Dan Kempner Contributing Writer
“It was so easy then, never making any plans,” Carly Simon wrote in 1972, when my pony tail and I were thirteen and heading into seventh grade. “It was so easy then, holding hands.”
And it was. I mean, come on. For all the youthful angst we went through in those years … and for all that we loathed and feared at the end of summer … and for the onset of Miss Perkins’ icy stare and Mr. Fisher’s algebra class, it was so easy. What the hell happened? What were we thinking? Why did we want it to be over for good?
School was scripted. It was mapped out. The only choices were in the cafeteria. It was all planned for us, and we had plenty of company and were assigned lockers and teachers and times to play. We had fields and sports teams and I even walked home regularly with a tuba. A tuba! Imagine going somewhere where people give you a giant brass instrument, teach you how to play it and encourage you to take it home to practice.
Can I please, please go back?
“School’s out. For. Ever,” Alice Cooper sang that very same year. And it was. And then it was up to us. Up to me. The schedule, the playtime, the bills, the nurse if I was ill and all the grownup trappings we all have but few truly handle as grownups. It was all mine now and a royal pain in the keister it turned out to be, this grown-up thing.
In school my only brush with commerce was plying the Marble vendors outside Cresthaven Elementary in Toronto. Children would set up little stalls at recess, a highly organized, kid-regulated sort of marble midway, and you could bring your biggest aggies and cheapest swirlies over and shoot to win their best. That was it. No mutual funds or auto insurance, just me and some kid trying not to lose our smokeys.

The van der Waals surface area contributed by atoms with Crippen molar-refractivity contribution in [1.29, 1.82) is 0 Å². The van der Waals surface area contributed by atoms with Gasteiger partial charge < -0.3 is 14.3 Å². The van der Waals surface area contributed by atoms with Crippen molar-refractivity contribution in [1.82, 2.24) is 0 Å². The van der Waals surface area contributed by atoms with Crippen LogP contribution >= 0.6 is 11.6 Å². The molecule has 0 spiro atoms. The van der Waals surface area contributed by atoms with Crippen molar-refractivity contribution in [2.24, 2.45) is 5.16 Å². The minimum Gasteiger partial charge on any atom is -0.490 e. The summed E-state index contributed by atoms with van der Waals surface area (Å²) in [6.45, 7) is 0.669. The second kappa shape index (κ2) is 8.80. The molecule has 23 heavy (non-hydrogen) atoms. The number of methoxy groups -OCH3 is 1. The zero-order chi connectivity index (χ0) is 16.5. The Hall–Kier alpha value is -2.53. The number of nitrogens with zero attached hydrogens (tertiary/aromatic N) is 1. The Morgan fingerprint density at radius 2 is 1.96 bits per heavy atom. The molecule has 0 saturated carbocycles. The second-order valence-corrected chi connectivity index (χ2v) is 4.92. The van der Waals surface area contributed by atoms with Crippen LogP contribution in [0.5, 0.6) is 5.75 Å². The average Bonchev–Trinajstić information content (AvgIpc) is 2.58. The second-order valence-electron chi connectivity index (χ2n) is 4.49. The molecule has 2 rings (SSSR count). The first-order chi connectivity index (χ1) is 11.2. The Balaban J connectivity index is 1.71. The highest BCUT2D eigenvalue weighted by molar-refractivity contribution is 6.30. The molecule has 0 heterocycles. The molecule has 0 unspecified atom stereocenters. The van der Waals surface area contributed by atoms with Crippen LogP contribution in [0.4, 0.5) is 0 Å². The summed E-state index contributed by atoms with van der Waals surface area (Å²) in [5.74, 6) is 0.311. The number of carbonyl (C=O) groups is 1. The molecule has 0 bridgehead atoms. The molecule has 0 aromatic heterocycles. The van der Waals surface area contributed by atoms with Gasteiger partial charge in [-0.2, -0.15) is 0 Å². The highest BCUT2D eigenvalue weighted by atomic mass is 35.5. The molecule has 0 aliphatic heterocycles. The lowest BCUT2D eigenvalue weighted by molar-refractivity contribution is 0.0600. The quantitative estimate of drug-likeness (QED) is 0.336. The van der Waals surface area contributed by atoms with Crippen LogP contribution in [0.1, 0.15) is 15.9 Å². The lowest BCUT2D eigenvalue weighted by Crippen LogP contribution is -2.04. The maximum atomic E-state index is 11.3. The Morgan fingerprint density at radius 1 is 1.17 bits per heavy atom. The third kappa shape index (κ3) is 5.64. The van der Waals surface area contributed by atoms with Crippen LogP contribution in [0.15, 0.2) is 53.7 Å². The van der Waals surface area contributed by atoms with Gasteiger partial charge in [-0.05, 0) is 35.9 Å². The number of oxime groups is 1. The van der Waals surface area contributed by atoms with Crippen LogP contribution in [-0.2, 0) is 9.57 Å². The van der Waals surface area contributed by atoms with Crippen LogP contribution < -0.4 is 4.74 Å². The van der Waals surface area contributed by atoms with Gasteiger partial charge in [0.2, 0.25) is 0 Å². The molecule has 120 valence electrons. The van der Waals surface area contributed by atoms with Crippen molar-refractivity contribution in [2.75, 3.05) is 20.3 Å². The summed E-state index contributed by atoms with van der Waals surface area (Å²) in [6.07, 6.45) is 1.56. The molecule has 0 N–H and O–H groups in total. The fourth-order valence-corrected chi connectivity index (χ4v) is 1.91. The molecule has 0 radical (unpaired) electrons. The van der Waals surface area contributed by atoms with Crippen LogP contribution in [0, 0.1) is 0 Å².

After graduation it was all on me. All of it. My whole life was orchestrated by adults until Bang! I’m told, “Hey, just get out there and make it happen.”
And when it came to girls… For some reason we used to line them up against some part of the school wall that wasn’t devoted to the marble marketplace, then run at them and mash them. We did this, I swear we did. We liked it. I’m pretty sure they liked it.
Try that in the real, adult world and see what it gets you. Once school was over, and there was no ready-made pool of cuties for me to mash or to lust over, drool over, fret and sweat over or occasionally to make out with or more, the whole thing went pear shaped. I had to learn how to meet, how to date, how to ask out, all over again. And there was so much more at stake – so many more consequences.
[NOTE: Though there was that time in middle school when a girl made a most impetuous proposition late one night. My parents hilariously thought it was sound judgement to leave my big sister and me alone for three days and, after most of the high school invaded for the duration I found myself upstairs with this young lady and her suggestion. “I’d love to,” I answered, “but I don’t even have a paper route, let alone a job. Since that’s where little babies come from, I don’t think we should do that.” How’s that for a twelve year old?]